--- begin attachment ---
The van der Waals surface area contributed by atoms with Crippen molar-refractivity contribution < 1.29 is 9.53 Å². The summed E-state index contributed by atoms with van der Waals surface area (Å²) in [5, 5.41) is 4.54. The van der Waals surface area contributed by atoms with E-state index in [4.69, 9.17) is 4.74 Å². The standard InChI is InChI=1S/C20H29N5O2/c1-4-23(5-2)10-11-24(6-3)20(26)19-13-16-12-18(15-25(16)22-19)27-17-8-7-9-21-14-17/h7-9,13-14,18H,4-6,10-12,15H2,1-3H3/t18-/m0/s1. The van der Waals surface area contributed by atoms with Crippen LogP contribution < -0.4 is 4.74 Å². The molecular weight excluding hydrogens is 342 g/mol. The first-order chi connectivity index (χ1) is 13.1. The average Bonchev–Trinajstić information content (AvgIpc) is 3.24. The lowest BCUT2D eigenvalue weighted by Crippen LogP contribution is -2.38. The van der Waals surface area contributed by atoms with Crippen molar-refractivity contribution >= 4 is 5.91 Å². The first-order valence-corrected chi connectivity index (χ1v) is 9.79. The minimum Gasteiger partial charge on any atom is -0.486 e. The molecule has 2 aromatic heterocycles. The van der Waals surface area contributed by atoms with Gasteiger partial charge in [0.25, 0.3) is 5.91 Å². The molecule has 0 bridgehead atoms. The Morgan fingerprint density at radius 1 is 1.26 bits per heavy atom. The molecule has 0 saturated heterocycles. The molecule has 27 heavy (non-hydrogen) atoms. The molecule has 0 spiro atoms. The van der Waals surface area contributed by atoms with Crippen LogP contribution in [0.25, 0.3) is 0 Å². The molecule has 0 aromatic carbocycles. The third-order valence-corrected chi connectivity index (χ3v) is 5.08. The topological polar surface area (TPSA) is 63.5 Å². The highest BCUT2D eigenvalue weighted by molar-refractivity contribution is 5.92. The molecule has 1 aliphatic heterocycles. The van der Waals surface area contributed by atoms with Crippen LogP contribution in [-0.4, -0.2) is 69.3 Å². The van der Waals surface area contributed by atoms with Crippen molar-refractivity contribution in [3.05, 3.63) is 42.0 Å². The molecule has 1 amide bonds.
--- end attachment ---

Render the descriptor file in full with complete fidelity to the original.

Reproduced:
The van der Waals surface area contributed by atoms with Crippen molar-refractivity contribution < 1.29 is 9.53 Å². The summed E-state index contributed by atoms with van der Waals surface area (Å²) in [5, 5.41) is 4.54. The van der Waals surface area contributed by atoms with E-state index in [4.69, 9.17) is 4.74 Å². The standard InChI is InChI=1S/C20H29N5O2/c1-4-23(5-2)10-11-24(6-3)20(26)19-13-16-12-18(15-25(16)22-19)27-17-8-7-9-21-14-17/h7-9,13-14,18H,4-6,10-12,15H2,1-3H3/t18-/m0/s1. The van der Waals surface area contributed by atoms with Crippen LogP contribution < -0.4 is 4.74 Å². The molecular weight excluding hydrogens is 342 g/mol. The first-order chi connectivity index (χ1) is 13.1. The average Bonchev–Trinajstić information content (AvgIpc) is 3.24. The lowest BCUT2D eigenvalue weighted by Crippen LogP contribution is -2.38. The van der Waals surface area contributed by atoms with Crippen molar-refractivity contribution >= 4 is 5.91 Å². The first-order valence-corrected chi connectivity index (χ1v) is 9.79. The minimum Gasteiger partial charge on any atom is -0.486 e. The molecule has 2 aromatic heterocycles. The van der Waals surface area contributed by atoms with Gasteiger partial charge in [0.25, 0.3) is 5.91 Å². The molecule has 0 bridgehead atoms. The Morgan fingerprint density at radius 1 is 1.26 bits per heavy atom. The molecule has 0 saturated heterocycles. The molecule has 27 heavy (non-hydrogen) atoms. The molecule has 0 spiro atoms. The van der Waals surface area contributed by atoms with Crippen LogP contribution in [0.25, 0.3) is 0 Å². The molecule has 0 aromatic carbocycles. The third-order valence-corrected chi connectivity index (χ3v) is 5.08. The topological polar surface area (TPSA) is 63.5 Å². The highest BCUT2D eigenvalue weighted by molar-refractivity contribution is 5.92. The molecule has 1 aliphatic heterocycles. The van der Waals surface area contributed by atoms with Crippen LogP contribution in [-0.4, -0.2) is 69.3 Å². The van der Waals surface area contributed by atoms with Crippen molar-refractivity contribution in [3.05, 3.63) is 42.0 Å². The molecule has 1 amide bonds.